A private medical air transportation company is setting up a new helicopter hangar on the Kenai Peninsula. On Wednesday, company representatives spoke to the Soldotna Chamber of Commerce about the services they provide and the perks of their membership program.
Guardian Flight Alaska is one of several companies in Alaska that offers medevac and air ambulance services in coordination with local emergency responders. At Wednesday’s luncheon, Jessica Hyatt, business development specialist for Guardian, talked about the company’s plans to station a new H125 AStar helicopter on the Kenai Peninsula.
The helicopter will be the first Guardian Flight aircraft permanently stationed on the peninsula. Hyatt said that, currently, Guardian flies one of their fixed-wing aircraft out of Anchorage or Fairbanks in order to provide services for the peninsula.
Hyatt said that with an increasing population on the Kenai, the company is anticipating more medevac and air ambulance services will be needed, and a helicopter based on the peninsula will be able to deliver those services faster than a plane coming from up north.
“We definitely saw that an additional helicopter to the peninsula was needed,” Hyatt said. “And this way we’re able to (have) a shorter flight time to get you where you need to go.”
Hyatt said that Guardian’s Kenai base of operations will be operational on April 1 of this year, and the company plans to hold an open house prior to that date. Hyatt said that Guardian will occupy a hangar previously owned by Grant Aviation on Granite Point Court near the Kenai Airport.
All Guardian flights, Hyatt said, have a crew that consists of a pilot, a paramedic and a flight nurse that are capable of performing triage and advanced medical services. For the new peninsula-based helicopter, Hyatt said that the company is looking to fill those three crew slots with local applicants.
While companies like Guardian provide an essential service in Alaska, the out-of-pocket expenses for being airlifted out of a backcountry trail can be astronomical if the service isn’t covered by insurance providers. In 2017, a report from KTOO in Juneau highlighted the story of one man who was charged $135,000 for being flown from Douglas Island to Seattle after crashing his car.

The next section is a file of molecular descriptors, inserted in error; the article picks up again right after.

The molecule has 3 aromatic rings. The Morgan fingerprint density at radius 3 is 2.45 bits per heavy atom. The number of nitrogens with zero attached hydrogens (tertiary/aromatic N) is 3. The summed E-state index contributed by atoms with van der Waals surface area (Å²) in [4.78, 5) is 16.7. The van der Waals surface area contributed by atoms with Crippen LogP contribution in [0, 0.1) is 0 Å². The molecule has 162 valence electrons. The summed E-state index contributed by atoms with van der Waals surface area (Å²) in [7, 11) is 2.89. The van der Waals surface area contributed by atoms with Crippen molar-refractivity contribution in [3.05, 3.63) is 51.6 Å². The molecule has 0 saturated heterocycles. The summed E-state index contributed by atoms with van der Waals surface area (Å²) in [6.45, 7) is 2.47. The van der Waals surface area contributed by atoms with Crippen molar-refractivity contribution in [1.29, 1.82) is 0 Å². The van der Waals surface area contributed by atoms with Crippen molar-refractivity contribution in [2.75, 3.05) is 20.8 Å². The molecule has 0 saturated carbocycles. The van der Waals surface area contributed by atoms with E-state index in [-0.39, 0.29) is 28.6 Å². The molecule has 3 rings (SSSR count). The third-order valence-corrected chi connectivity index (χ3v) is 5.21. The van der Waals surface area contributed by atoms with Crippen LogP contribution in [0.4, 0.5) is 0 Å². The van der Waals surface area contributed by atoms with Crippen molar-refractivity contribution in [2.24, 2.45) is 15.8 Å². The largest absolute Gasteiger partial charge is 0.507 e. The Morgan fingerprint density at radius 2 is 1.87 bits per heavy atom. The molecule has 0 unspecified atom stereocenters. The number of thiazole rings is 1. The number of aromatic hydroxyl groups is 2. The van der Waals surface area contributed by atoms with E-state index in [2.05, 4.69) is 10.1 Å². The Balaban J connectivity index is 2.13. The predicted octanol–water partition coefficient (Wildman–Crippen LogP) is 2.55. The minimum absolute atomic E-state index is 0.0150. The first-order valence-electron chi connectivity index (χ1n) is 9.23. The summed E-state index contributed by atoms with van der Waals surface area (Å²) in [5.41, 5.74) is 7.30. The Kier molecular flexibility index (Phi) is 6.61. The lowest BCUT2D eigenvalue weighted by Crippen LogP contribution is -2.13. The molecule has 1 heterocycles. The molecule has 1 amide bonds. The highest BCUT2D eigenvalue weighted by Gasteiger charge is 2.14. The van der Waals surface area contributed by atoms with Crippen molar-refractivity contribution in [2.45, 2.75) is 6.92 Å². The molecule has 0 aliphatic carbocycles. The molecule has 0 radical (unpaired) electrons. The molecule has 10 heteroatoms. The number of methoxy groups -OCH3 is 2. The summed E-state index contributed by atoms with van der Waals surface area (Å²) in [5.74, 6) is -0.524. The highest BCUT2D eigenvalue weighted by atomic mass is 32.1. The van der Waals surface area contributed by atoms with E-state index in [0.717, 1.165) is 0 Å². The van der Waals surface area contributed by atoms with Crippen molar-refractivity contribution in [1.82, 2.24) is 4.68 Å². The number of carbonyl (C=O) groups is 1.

Riley Little, membership sales manager for Guardian, said during Wednesday’s presentation that a membership with Guardian would mean no out-of-pocket expenses for the services provided by the company, regardless of the person’s insurance status. Membership with Guardian costs $125 per year, Little said, and applies to every person living in the same household as the Guardian member. The membership is also valid in any other state where Guardian provides services and has no cap on the number of times the service can be used.
When asked about Guardian’s safety record, Hyatt cited a crash that occurred in January of 2019 near Kake — in which all three crew members died — as the only crash in the company’s 20 years of operation in Alaska.
In the event of an emergency that requires medevac services, Little said that Guardian members should make their membership known to 911 dispatchers and other emergency responders so that they know to notify Guardian and send one of their aircraft in lieu of another company. Members are given stickers to put on the backs of their cars to signify membership as well as cards and keychains that are meant to be stored with other insurance cards and information.